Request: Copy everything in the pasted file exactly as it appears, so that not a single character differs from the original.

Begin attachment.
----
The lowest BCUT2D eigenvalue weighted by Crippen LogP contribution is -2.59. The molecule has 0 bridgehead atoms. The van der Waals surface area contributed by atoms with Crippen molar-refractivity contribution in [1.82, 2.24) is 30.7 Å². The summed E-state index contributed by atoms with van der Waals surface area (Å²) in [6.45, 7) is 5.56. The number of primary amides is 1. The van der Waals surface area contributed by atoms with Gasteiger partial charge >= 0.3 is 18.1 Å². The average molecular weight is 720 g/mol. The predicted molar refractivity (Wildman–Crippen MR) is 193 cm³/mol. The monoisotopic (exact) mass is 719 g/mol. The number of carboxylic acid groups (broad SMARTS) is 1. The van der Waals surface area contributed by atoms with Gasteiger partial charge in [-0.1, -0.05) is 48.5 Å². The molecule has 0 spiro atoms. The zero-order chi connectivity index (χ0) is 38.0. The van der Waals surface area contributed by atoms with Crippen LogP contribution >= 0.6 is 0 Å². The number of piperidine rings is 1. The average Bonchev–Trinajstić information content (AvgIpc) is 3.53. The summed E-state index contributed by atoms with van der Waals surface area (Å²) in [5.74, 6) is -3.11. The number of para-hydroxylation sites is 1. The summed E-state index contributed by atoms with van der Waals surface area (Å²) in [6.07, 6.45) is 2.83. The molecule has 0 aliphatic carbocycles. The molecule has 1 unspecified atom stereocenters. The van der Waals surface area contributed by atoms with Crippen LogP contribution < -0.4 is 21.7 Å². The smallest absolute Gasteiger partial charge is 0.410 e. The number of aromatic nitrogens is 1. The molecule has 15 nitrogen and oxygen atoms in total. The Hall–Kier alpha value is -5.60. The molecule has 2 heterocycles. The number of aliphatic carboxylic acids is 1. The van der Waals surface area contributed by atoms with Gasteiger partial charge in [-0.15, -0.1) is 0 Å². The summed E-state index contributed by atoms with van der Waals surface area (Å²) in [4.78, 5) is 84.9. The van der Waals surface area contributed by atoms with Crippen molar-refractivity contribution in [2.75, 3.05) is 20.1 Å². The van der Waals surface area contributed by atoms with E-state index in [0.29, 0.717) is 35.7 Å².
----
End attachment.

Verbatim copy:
The lowest BCUT2D eigenvalue weighted by Crippen LogP contribution is -2.59. The molecule has 0 bridgehead atoms. The van der Waals surface area contributed by atoms with Crippen molar-refractivity contribution in [1.82, 2.24) is 30.7 Å². The summed E-state index contributed by atoms with van der Waals surface area (Å²) in [6.45, 7) is 5.56. The number of primary amides is 1. The van der Waals surface area contributed by atoms with Gasteiger partial charge >= 0.3 is 18.1 Å². The average molecular weight is 720 g/mol. The predicted molar refractivity (Wildman–Crippen MR) is 193 cm³/mol. The monoisotopic (exact) mass is 719 g/mol. The number of carboxylic acid groups (broad SMARTS) is 1. The van der Waals surface area contributed by atoms with Gasteiger partial charge in [-0.1, -0.05) is 48.5 Å². The molecule has 0 spiro atoms. The zero-order chi connectivity index (χ0) is 38.0. The van der Waals surface area contributed by atoms with Crippen LogP contribution >= 0.6 is 0 Å². The number of piperidine rings is 1. The average Bonchev–Trinajstić information content (AvgIpc) is 3.53. The summed E-state index contributed by atoms with van der Waals surface area (Å²) in [5.74, 6) is -3.11. The number of para-hydroxylation sites is 1. The summed E-state index contributed by atoms with van der Waals surface area (Å²) in [6.07, 6.45) is 2.83. The molecule has 0 aliphatic carbocycles. The molecule has 1 unspecified atom stereocenters. The van der Waals surface area contributed by atoms with Crippen LogP contribution < -0.4 is 21.7 Å². The smallest absolute Gasteiger partial charge is 0.410 e. The number of aromatic nitrogens is 1. The molecule has 15 nitrogen and oxygen atoms in total. The Hall–Kier alpha value is -5.60. The molecule has 2 heterocycles. The number of aliphatic carboxylic acids is 1. The van der Waals surface area contributed by atoms with Gasteiger partial charge in [-0.15, -0.1) is 0 Å². The summed E-state index contributed by atoms with van der Waals surface area (Å²) in [4.78, 5) is 84.9. The van der Waals surface area contributed by atoms with Crippen molar-refractivity contribution in [2.75, 3.05) is 20.1 Å². The van der Waals surface area contributed by atoms with E-state index in [0.29, 0.717) is 35.7 Å².